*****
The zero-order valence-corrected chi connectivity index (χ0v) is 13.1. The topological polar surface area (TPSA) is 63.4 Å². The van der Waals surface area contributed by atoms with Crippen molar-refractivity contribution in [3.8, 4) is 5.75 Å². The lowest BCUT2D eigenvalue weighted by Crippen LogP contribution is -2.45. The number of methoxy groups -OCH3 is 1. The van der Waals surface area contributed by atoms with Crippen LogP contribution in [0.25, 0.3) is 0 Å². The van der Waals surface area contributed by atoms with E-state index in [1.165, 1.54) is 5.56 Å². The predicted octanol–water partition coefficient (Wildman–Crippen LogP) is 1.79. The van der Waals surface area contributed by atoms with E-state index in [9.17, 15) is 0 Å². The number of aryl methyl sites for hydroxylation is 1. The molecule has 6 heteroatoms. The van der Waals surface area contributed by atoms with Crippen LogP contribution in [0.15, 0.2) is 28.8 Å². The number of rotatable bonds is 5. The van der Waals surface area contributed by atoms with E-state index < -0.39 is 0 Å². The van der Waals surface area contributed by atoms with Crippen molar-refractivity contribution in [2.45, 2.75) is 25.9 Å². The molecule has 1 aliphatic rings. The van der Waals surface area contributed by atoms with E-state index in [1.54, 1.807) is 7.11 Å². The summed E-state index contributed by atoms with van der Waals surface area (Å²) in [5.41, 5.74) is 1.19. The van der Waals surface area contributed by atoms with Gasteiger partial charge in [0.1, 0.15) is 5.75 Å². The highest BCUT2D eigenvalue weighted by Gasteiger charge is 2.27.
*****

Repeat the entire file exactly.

The zero-order valence-corrected chi connectivity index (χ0v) is 13.1. The topological polar surface area (TPSA) is 63.4 Å². The van der Waals surface area contributed by atoms with Crippen molar-refractivity contribution in [3.8, 4) is 5.75 Å². The lowest BCUT2D eigenvalue weighted by Crippen LogP contribution is -2.45. The number of methoxy groups -OCH3 is 1. The van der Waals surface area contributed by atoms with Crippen LogP contribution in [0.25, 0.3) is 0 Å². The van der Waals surface area contributed by atoms with E-state index in [1.165, 1.54) is 5.56 Å². The predicted octanol–water partition coefficient (Wildman–Crippen LogP) is 1.79. The van der Waals surface area contributed by atoms with E-state index in [9.17, 15) is 0 Å². The number of aryl methyl sites for hydroxylation is 1. The molecule has 6 heteroatoms. The van der Waals surface area contributed by atoms with Crippen LogP contribution in [0.15, 0.2) is 28.8 Å². The number of rotatable bonds is 5. The van der Waals surface area contributed by atoms with E-state index < -0.39 is 0 Å². The van der Waals surface area contributed by atoms with Crippen molar-refractivity contribution in [2.45, 2.75) is 25.9 Å². The molecule has 1 aliphatic rings. The van der Waals surface area contributed by atoms with E-state index in [1.54, 1.807) is 7.11 Å². The summed E-state index contributed by atoms with van der Waals surface area (Å²) in [5.41, 5.74) is 1.19. The van der Waals surface area contributed by atoms with Gasteiger partial charge in [0.1, 0.15) is 5.75 Å². The highest BCUT2D eigenvalue weighted by Gasteiger charge is 2.27.